NIA, (2) describe selected, potential applications of these surveys for genetic study, (3) address the various modes of specimen collection applicable in population surveys, and (4) suggest a research agenda to realize these potential methodologic enhancements.
Many population surveys are conducted in the United States and elsewhere; there is no clear way to identify all of them. Many of the NIA-sponsored surveys are extensive in scope and themes, and several are conducted outside of the United States. Information on a selection of these surveys, the basic characteristics of which are described in Table 12-1 , was taken from the NIA document ''Databases on Aging," a summary of surveys relevant to the demography, economics, and epidemiology of aging, published in February, 1996.1 The surveys noted in Table 12-1 are not an exhaustive list of those available, nor does the table cite many of the survey data sets available in archive form for analysis. In some instances, the tabular information is simplified because of the complex, multiple sampling frames and the varied target populations and different survey intervals. On occasion, survey design and operational information were incomplete.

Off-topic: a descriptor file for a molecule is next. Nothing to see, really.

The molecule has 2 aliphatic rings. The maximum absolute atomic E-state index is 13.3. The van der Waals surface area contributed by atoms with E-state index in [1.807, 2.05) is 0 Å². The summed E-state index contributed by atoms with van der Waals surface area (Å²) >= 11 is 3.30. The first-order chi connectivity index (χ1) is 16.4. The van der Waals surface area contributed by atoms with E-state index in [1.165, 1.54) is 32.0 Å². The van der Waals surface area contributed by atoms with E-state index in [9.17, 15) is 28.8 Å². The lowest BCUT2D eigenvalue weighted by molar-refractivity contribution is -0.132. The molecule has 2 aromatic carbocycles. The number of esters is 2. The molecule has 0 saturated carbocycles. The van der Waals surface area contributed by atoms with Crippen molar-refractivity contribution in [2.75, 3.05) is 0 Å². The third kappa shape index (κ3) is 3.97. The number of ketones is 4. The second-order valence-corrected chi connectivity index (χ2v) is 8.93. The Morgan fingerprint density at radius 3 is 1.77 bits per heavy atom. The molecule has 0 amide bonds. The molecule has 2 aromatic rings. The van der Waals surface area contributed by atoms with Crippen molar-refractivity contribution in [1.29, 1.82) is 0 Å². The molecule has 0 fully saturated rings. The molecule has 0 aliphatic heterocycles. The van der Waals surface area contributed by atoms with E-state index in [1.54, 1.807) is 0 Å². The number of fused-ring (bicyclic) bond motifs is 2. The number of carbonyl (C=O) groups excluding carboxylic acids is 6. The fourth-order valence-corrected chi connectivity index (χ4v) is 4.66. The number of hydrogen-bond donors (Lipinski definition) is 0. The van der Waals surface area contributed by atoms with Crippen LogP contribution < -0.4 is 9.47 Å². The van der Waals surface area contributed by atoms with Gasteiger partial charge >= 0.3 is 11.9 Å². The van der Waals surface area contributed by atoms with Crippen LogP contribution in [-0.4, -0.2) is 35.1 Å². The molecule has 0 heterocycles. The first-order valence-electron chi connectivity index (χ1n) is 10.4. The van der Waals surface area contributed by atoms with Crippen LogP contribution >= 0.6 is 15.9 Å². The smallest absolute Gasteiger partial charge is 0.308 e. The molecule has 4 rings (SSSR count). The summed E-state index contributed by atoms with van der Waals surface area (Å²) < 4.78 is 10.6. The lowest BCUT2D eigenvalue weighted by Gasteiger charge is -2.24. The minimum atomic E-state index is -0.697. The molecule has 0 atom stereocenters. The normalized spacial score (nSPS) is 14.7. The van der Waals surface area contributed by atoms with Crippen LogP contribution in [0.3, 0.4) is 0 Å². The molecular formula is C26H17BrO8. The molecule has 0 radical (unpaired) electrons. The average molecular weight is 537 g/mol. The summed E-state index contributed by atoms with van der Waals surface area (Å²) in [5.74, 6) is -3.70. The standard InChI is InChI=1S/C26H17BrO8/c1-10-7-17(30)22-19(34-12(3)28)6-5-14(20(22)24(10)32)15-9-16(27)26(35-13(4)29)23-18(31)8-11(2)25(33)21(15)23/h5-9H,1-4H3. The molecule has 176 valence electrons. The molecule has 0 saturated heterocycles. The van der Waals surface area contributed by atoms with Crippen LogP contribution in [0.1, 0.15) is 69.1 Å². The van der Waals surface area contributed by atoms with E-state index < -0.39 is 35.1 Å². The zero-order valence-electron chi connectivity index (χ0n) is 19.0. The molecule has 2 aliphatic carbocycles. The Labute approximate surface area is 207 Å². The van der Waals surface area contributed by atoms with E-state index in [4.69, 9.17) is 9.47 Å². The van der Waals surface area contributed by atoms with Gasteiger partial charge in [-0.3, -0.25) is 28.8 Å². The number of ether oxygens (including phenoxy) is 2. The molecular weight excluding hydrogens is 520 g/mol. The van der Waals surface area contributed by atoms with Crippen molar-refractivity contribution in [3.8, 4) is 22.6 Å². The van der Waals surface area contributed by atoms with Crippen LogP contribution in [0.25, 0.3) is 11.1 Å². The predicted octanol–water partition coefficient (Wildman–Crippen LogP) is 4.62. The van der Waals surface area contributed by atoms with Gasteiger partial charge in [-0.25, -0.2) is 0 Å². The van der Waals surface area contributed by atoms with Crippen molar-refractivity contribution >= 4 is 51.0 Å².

In summary, the survey study designs reveal the following: (1) the surveys vary dramatically in health-related content; many were intended largely to study behavioral, social, and economic issues; (2) most of the surveys are recent but inactive, and it is unclear whether participants could be located or recontacted to obtain additional information; (3) many of the surveys contain information on at least some family members, but sometimes this is limited to spouse pairs and the extent of documenting either nuclear or extended pedigrees is often limited or uncertain; (4) collection of bodily specimens—either blood or other tissues or fluids—is rare. In the few instances where specimens were collected, this was limited mostly to U.S. national samples and subsamples conducted by the U.S. National Center for Health Statistics; (5) follow-up rates for the longitudinal panels were generally quite good, including mortality follow-up when part of the protocol; and (6) the original investigators would almost always need to be contacted to explore further participant contact and any possibility of specimen collection, including the determination of ethical and administrative procedures. In general, this suggests that retrospective use of these surveys, particularly the inactive ones, would require additional resources and energy to suit them for genetic study, but nonetheless, a reasonable potential remains for exploitation of, at least, ongoing or planned surveys.